The old adage "you can't get something for nothing" applies when it comes to tax-exempt benefits programs and nondiscrimination testing. Here's an overview.
One of the most attractive features of group-sponsored benefit plans is their tax-exempt status. Employers offering coverage can log their expenses as tax deductions. Employees paying their share of premiums through an employer’s cafeteria plan can do so with pre-tax dollars. As with any tax break offered by the IRS, there are some hurdles that must be met. For group-sponsored benefits, the hurdle is passing nondiscrimination testing - the plans cannot discriminate in favor of Highly Compensated Individuals (HCI) and/or key employees.
The List is Long
There are a number of nondiscrimination tests required of a benefits program. Some benefits need to pass more than one set of tests, which makes it even more complicated. If an employer offers a tax-free benefit to their employees, you can bet a test will be required.
Outside of the context of this article, there are other nondiscrimination tests to be aware of, including, but not limited to:
No Different Strokes for Different Folks
Unfortunately, each of the nondiscrimination tests seem to use different definitions of highly compensated and Key employees, making the testing that much more complicated, especially when a program is subject to more than one test. In a recent NAHU webinar, Dr. Ramesh Raghunathan from CXC Solutions summed up the differences in a table:
I highly recommend this webinar – it is one of the best that I have watched in years. You do need to be a member of NAHU to have access.
The Self-Insured Pitfall
Section 105(h) nondiscrimination testing applies to self-insured plans. This not only includes health plans, but also health flexible spending accounts and health reimbursement arrangements. You may remember that the Affordable Care Act expanded this testing to include fully insured plans, but thankfully that requirement has been on hold for more than a decade waiting for additional clarification.
In my opinion, this is one of the strictest nondiscrimination tests. The plan must pass two tests, one being a benefits test. Under this test, the plan must not offer different benefits, employer contributions, or waiting periods to different eligible classes. Failure to pass nondiscrimination testing will not impact nonHighly Compensated Individuals (NHCI) and the overall plan will retain its tax-favored status. However, any health reimbursements (including payments to health care providers for covered services) under the failing self-insured plan become taxable income to all defined HCIs.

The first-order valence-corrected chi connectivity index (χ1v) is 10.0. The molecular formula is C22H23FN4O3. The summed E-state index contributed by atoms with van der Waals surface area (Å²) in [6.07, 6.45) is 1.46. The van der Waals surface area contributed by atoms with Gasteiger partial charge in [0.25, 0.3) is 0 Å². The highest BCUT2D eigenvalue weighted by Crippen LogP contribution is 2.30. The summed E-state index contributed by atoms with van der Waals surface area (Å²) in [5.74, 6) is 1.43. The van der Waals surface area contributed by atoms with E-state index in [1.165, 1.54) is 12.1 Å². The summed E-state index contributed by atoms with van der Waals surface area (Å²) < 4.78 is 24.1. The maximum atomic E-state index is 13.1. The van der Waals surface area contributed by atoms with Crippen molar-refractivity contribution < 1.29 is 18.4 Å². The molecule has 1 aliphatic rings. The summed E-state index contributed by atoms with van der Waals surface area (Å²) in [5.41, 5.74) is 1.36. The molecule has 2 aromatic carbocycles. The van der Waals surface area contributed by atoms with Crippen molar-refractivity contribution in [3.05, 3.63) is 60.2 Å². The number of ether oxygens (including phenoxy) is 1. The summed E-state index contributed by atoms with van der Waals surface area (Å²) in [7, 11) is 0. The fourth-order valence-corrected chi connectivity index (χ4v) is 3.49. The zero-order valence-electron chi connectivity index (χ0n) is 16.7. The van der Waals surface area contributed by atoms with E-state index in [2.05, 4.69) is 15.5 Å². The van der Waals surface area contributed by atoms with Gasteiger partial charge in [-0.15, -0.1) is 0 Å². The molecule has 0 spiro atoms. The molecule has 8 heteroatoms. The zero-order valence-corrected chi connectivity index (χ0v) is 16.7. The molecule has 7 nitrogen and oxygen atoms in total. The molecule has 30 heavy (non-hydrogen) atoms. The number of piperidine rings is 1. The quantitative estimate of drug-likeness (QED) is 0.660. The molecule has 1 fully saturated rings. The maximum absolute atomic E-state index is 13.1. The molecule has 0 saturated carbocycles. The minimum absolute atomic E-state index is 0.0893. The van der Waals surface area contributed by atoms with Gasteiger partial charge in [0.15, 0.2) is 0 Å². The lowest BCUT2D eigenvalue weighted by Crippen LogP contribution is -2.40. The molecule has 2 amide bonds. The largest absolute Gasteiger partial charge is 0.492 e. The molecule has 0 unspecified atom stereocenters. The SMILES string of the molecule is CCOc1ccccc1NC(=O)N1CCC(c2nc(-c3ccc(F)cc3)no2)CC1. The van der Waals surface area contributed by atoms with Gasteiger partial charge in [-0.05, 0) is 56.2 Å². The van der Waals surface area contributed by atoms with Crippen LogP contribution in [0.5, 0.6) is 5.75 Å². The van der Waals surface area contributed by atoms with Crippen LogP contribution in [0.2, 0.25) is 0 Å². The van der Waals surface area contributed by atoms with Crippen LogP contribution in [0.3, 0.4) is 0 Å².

The most common misstep I see is when a plan moves from fully-insured to level-funded. Since level-funded plans are categorized as self-insured in the eyes of nondiscrimination testing, care must be taken to ensure that the new plan complies with this basic benefits test under Section 105(h).
We have a number of articles outlining the specifics of various nondiscrimination tests (NDT). Check them out here:
The Bottom Line
It is never fun for an employer to have to announce to HCIs and Key employees that they need to pay taxes on benefits. Worse are the penalties and interest that can accumulate if an employer never does their testing and the IRS/DOL uncover the issue during a benefits audit. Employers rely on their benefits consultant to ensure that they are complying with regulations. Therefore, understanding the nondiscrimination testing requirements is the first step toward walking your clients through the minefield.
Be Benefits Informed
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I love numbers. I'm a math geek. I read benefits industry articles and periodicals for relaxation (but, honestly, I'm still a fun gal). I also like to share what I've learned and you'll find it all here.